Federal Rule of Civil Procedure 15 allows a party to “amend its pleading only with the opposing party's written consent or the court's leave.” Fed.R.Civ.P. 15(a)(2). The “court should freely give leave when justice so requires.” Id. Though leave to amend should generally be freely granted, it should be denied when the amendment would be futile. See Moses.com Sec., Inc. v. Comprehensive Software Sys., Inc., 406 F.3d 1052, 1065 (8th Cir.2005). “In the context of a motion to amend, ‘futility' means the inability to withstand a motion to dismiss for failure to state a claim under Federal Rule of Civil Procedure 12(b)(6).” Halsne v. Avera Health, No. 12- cv-2409 (SRN/JJG), 2013 WL 3088588, at *5 (D. Minn. June 18, 2013) (citing Cornelia I. Crowell GST Trust v. Possis Med., Inc., 519 F.3d 778, 782 (8th Cir.2008)). In order to withstand a Rule 12(b)(6) motion, a complaint must contain sufficient factual matter, which, if accepted as true, states “a claim to relief that is plausible on its face.” Ashcroft v. Iqbal, 556 U.S. 662, 678, 129 S.Ct. 1937, 173 L.Ed.2d 868 (2009) (citation omitted).

         III. DISCUSSION

         Here, Defendant argues Count II of Plaintiff's first amended complaint [16] should be dismissed and Plaintiff should not be permitted leave to file her second amended complaint [25] which solely amends Count II because she failed to exhaust her administrative remedies with respect to that claim and is not permitted to include it in this lawsuit. “Exhaustion of administrative remedies is a condition precedent to the filing of an action under the ADEA.” Anderson v. Durham D&M, LLC, 606 F.3d 513, 523 (8th Cir. 2010). To satisfy this exhaustion requirement, “[t]he information given in a [ ] ... charge [of discrimination] must be sufficient to give the employer notice of the subject matter of the charge and identify generally the basis for a claim, but it need not specifically articulate the precise claim or set forth all the evidence an employee may choose to later present in court.” Wallace v. DTG Operations, Inc., 442 F.3d 1112, 1123 (8th Cir.2006). However, “there is a difference between liberally reading a claim which lacks specificity, and inventing, ex nihilo, a claim which simply was not made.” Cottrill v. MFA, Inc., 443 F.3d 629, 634 (8th Cir.2006) (internal quotation marks and citation omitted). Allegations outside the scope of those included in the EEOC charge cannot be later pursued in a party's federal lawsuit. Robertson v. Budrovich Excavating, Inc., No. 4:05-cv-616 (ERW), 2006 WL 2460794, at *5 (E.D. Mo. Aug. 23, 2006).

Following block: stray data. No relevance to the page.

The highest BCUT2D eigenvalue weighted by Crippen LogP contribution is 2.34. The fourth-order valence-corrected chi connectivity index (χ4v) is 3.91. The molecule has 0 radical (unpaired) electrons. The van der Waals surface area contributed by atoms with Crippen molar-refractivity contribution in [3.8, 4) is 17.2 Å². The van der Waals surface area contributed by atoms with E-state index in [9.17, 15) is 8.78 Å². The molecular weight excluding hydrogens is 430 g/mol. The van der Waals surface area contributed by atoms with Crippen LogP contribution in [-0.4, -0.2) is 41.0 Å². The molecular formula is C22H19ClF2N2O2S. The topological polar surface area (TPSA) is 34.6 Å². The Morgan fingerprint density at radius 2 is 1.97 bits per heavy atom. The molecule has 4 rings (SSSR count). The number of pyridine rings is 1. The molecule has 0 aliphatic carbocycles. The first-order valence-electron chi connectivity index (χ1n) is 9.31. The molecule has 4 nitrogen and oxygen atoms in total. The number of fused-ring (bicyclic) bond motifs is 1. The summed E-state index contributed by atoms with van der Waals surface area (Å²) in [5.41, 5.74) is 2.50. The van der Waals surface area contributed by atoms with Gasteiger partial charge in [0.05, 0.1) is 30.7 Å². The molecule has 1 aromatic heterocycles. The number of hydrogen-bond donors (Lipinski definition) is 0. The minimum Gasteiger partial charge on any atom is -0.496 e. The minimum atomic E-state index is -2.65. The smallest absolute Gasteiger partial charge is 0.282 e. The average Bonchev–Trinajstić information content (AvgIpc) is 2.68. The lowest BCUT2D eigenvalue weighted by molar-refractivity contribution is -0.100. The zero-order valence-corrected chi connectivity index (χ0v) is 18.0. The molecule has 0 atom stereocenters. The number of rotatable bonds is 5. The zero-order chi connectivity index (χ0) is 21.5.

This Court agrees Plaintiff failed to exhaust her administrative remedies with respect to Count II of both her first amended complaint [16] and her proposed second amended complaint [25]. Though purported as a claim for “Public Policy Wrongful Discharge, ” Count II is clearly an attempt by Plaintiff to assert a claim of retaliation not included in her original charge with the EEOC. In her EEOC charge, Plaintiff checked “discrimination” and did not check the box labeled “retaliation” when noting which charges she was bringing before the EEOC. In the particulars of her charge, Plaintiff only alleged she was fired so Defendant could replace her with a younger employee. Thus, because Plaintiffs charge included only allegations of age discrimination and did not allude to any retaliation by Defendant, Plaintiffs claim of retaliation is foreclosed because she failed to exhaust her administrative remedies. See Richter v. Advance Auto Parts, Inc., 686 F.3d 847, 851 (8th Cir. 2012) (“Each incident of discrimination and each retaliatory adverse employment decision constitutes a separate actionable ‘unlawful employment practice.”) (quoting, Nat'l R.R. Passenger Corp. v. Morgan, 536 U.S. 101, 114 (2002).

         Accordingly, IT IS HEREBY ORDERED Defendant's Motion to Dismiss Count II [19] is GRANTED. Count II of Plaintiff s first amended complaint [16] is dismissed without prejudice.

         IT IS FURTHER ORDERED Plaintiffs Motion for Leave to File Second Amended ...